The Holmes County Consolidated School District, one of the state’s most troubled districts that is under investigation by the state education department, has a new superintendent — a former principal who has never held a district-level position and has been in Holmes County less than two years.
Debra Powell, the new superintendent, is also a colleague of former Holmes County Superintendent James Henderson, whom she worked with in St. Louis Public Schools for several years. Henderson, who was Powell’s boss in St. Louis and hired her as a middle school and high school principal in Holmes County, came under fire in a scathing report by the state auditor’s office that revealed widespread problems in the district, including a lack of background checks for employees and misappropriation of funds.
The audit resulted in the appointment of a financial adviser by the Mississippi Department of Education to take over the district’s finances. The district is also the subject of an investigative audit to ensure its complying with state and federal law in addition to accreditation standards.
The Board of Trustees last week voted 4-1 to appoint Powell as the superintendent beginning in the fall of this year. Before coming to Holmes County in 2019, Powell worked as the principal at Paseo Academy of Fine and Performing Arts in Kansas City, Missouri. Before that, she was principal of Vashon High School in St. Louis. The longest she ever served as principal at one school is two years.
Board President Louise Winters said she is not concerned by Powell’s connection to Henderson, and that the board chose the best candidate based on responses it received from a community survey.
“Dr. Powell was the closest to what the survey (responses) and our stakeholders wanted,” Winters said, noting there were over 20 candidates brought forth by the Mississippi School Board Association. The association conducted the search on behalf of the district, as it has for other districts across the state. The organization presents all candidates to the school board but does not make recommendations about who to hire.
Powell will earn an annual salary of $125,000 to oversee the district of about 2,600 students, according to her contract. She is also eligible for a pay raise if both a state-approved teacher pay raise and “a performance-based measure of growth and student achievement” occurs.
She will also be provided a car “for her use in conducting the business of the district.”
Rayford Horton, the one “no” vote for Powell, said he believed other candidates had stronger records of improving struggling schools and districts. Holmes County has been rated as failing every year since 2016. School districts may be eligible for state takeover after two consecutive years of an ‘F’ rating, but Holmes County has so far escaped that fate.
Shella Head, president of the newly formed community engagement council for the school district, said at a board meeting she had concerns about how the board went about selecting the superintendent.
“There’s nothing in her background to show she has supervised a school district, as in understanding the day-to-day operations, state and federal funding, test scores — all of the different variations you have to deal with to move a school district forward,” Head said. “Holmes County is in a critical situation. We don’t need on-the-job training … We need somebody who knows what they’re doing and has been proven to know what they’re doing.”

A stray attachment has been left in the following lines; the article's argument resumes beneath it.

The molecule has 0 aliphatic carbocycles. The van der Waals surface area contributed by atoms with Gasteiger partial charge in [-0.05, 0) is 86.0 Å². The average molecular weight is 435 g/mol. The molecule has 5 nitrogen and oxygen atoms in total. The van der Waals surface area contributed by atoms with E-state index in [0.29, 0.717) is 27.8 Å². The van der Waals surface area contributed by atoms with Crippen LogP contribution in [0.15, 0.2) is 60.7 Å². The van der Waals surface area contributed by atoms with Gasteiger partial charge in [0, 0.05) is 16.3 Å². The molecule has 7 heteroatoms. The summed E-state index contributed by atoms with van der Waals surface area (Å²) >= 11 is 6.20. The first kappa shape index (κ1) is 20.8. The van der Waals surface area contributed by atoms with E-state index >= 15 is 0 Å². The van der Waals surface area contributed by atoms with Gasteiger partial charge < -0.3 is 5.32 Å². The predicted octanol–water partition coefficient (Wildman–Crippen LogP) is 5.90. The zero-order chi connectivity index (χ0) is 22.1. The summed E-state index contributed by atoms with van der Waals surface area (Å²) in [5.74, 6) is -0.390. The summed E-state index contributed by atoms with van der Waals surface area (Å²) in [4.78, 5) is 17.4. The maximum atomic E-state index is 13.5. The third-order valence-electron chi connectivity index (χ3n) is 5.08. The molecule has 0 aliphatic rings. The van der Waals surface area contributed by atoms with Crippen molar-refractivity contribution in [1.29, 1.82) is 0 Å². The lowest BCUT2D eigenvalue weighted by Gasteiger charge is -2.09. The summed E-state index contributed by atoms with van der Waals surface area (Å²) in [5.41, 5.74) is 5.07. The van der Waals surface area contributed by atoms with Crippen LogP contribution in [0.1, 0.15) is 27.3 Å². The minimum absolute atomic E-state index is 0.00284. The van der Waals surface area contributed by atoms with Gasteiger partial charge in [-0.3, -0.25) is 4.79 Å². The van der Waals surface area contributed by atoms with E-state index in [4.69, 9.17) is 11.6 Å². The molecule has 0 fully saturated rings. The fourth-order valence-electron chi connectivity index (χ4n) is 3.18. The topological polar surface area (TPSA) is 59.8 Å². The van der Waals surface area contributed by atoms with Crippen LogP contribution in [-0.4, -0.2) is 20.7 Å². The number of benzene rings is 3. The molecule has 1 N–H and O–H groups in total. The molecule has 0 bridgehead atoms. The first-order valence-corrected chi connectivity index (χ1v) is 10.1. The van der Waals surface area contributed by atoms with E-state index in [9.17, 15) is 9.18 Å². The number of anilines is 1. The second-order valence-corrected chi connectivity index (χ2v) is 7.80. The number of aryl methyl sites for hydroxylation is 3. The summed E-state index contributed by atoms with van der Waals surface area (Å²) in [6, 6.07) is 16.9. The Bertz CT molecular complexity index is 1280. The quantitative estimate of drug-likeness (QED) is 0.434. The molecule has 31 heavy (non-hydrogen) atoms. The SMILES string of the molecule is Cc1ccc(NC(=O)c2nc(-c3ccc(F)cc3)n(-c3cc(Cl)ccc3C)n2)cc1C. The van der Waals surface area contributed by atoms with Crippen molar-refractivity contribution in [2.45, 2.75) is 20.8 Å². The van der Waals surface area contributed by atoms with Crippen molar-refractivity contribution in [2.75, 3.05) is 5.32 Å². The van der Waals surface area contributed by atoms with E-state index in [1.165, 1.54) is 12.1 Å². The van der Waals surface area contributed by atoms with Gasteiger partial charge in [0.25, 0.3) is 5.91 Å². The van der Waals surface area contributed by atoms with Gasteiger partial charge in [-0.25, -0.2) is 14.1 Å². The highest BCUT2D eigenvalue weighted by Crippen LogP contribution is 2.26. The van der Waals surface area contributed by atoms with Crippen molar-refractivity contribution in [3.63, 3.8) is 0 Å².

It’s hard to say whether Powell improved students’ academic performance at the two schools where she was principal in Missouri. The state underwent a change in testing in 2017, the year she left Vashon High School and started at Paseo, so results from 2017 are not comparable to the years prior and after.
According to 2019 school performance results for Paseo Academy of Fine and Performing Arts, the school did see improvements in certain academic areas such as English and science, and is on track to make improvements in math.
It received less positive scores for improvement in the area of college and career-readiness, which the state measures by percentage of graduates defined as college or career-ready; percentage of graduates that earned Advanced Placement or vocational credits; and percentage of graduates employed or furthering their education six months after graduation.
Before working as principal at Paseo, she served as principal from 2015 to 2017 at Vashon High School in St. Louis. In 2016, the school achieved a score of 50.5 points out of 140 possible points on its annual performance report. The data for 2017 for the school was incomplete.
Powell introduced herself at the school board’s May meeting.
“We (the superintendent and board) are just six people. We will not move this district from ‘F’ status on up if you, the people, don’t lock arms with us to join us in what we’re going to be doing,” said Powell. “I’m excited and I know that we can do it.”
Winters is optimistic about the district’s future with Powell.
“I do know when you’re surrounded by positive people, you can get where you’re trying to get,” she said.